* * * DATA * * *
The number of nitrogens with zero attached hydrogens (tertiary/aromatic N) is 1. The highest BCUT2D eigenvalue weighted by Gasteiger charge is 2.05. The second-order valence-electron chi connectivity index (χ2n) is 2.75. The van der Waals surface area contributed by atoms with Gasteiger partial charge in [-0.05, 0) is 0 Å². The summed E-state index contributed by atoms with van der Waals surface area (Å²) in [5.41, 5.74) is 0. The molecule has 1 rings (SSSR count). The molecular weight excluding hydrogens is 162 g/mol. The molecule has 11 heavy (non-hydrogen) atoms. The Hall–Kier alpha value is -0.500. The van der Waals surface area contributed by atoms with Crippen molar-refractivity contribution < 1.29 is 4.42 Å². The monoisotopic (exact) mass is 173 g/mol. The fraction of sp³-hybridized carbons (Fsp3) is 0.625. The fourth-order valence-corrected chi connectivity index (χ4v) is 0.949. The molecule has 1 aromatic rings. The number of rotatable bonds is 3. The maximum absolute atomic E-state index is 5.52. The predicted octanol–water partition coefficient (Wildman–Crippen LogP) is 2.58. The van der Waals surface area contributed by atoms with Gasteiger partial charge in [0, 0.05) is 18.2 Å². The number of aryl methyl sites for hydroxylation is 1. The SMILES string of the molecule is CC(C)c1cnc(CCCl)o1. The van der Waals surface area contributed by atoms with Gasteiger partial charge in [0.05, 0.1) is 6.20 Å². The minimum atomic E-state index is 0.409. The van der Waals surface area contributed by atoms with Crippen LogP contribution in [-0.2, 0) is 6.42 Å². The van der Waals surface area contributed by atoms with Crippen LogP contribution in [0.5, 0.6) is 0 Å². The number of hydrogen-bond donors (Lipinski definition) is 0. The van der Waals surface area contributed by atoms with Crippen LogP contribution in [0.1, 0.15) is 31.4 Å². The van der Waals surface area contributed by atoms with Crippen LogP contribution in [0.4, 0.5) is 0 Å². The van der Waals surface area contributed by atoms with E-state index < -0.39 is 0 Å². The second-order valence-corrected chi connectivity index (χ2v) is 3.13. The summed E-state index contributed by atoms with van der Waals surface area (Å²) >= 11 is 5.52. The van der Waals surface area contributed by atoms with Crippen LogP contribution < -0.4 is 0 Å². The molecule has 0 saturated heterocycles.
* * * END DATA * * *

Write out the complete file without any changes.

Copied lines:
The number of nitrogens with zero attached hydrogens (tertiary/aromatic N) is 1. The highest BCUT2D eigenvalue weighted by Gasteiger charge is 2.05. The second-order valence-electron chi connectivity index (χ2n) is 2.75. The van der Waals surface area contributed by atoms with Gasteiger partial charge in [-0.05, 0) is 0 Å². The summed E-state index contributed by atoms with van der Waals surface area (Å²) in [5.41, 5.74) is 0. The molecule has 1 rings (SSSR count). The molecular weight excluding hydrogens is 162 g/mol. The molecule has 11 heavy (non-hydrogen) atoms. The Hall–Kier alpha value is -0.500. The van der Waals surface area contributed by atoms with Crippen molar-refractivity contribution < 1.29 is 4.42 Å². The monoisotopic (exact) mass is 173 g/mol. The fraction of sp³-hybridized carbons (Fsp3) is 0.625. The fourth-order valence-corrected chi connectivity index (χ4v) is 0.949. The molecule has 1 aromatic rings. The number of rotatable bonds is 3. The maximum absolute atomic E-state index is 5.52. The predicted octanol–water partition coefficient (Wildman–Crippen LogP) is 2.58. The van der Waals surface area contributed by atoms with Gasteiger partial charge in [0, 0.05) is 18.2 Å². The number of aryl methyl sites for hydroxylation is 1. The SMILES string of the molecule is CC(C)c1cnc(CCCl)o1. The van der Waals surface area contributed by atoms with Gasteiger partial charge in [0.05, 0.1) is 6.20 Å². The minimum atomic E-state index is 0.409. The van der Waals surface area contributed by atoms with Crippen LogP contribution in [-0.2, 0) is 6.42 Å². The van der Waals surface area contributed by atoms with Crippen LogP contribution in [0.5, 0.6) is 0 Å². The number of hydrogen-bond donors (Lipinski definition) is 0. The van der Waals surface area contributed by atoms with Crippen LogP contribution in [0.1, 0.15) is 31.4 Å². The van der Waals surface area contributed by atoms with Crippen LogP contribution in [0.4, 0.5) is 0 Å². The van der Waals surface area contributed by atoms with E-state index < -0.39 is 0 Å². The second-order valence-corrected chi connectivity index (χ2v) is 3.13. The summed E-state index contributed by atoms with van der Waals surface area (Å²) >= 11 is 5.52. The van der Waals surface area contributed by atoms with Crippen LogP contribution < -0.4 is 0 Å². The molecule has 0 saturated heterocycles.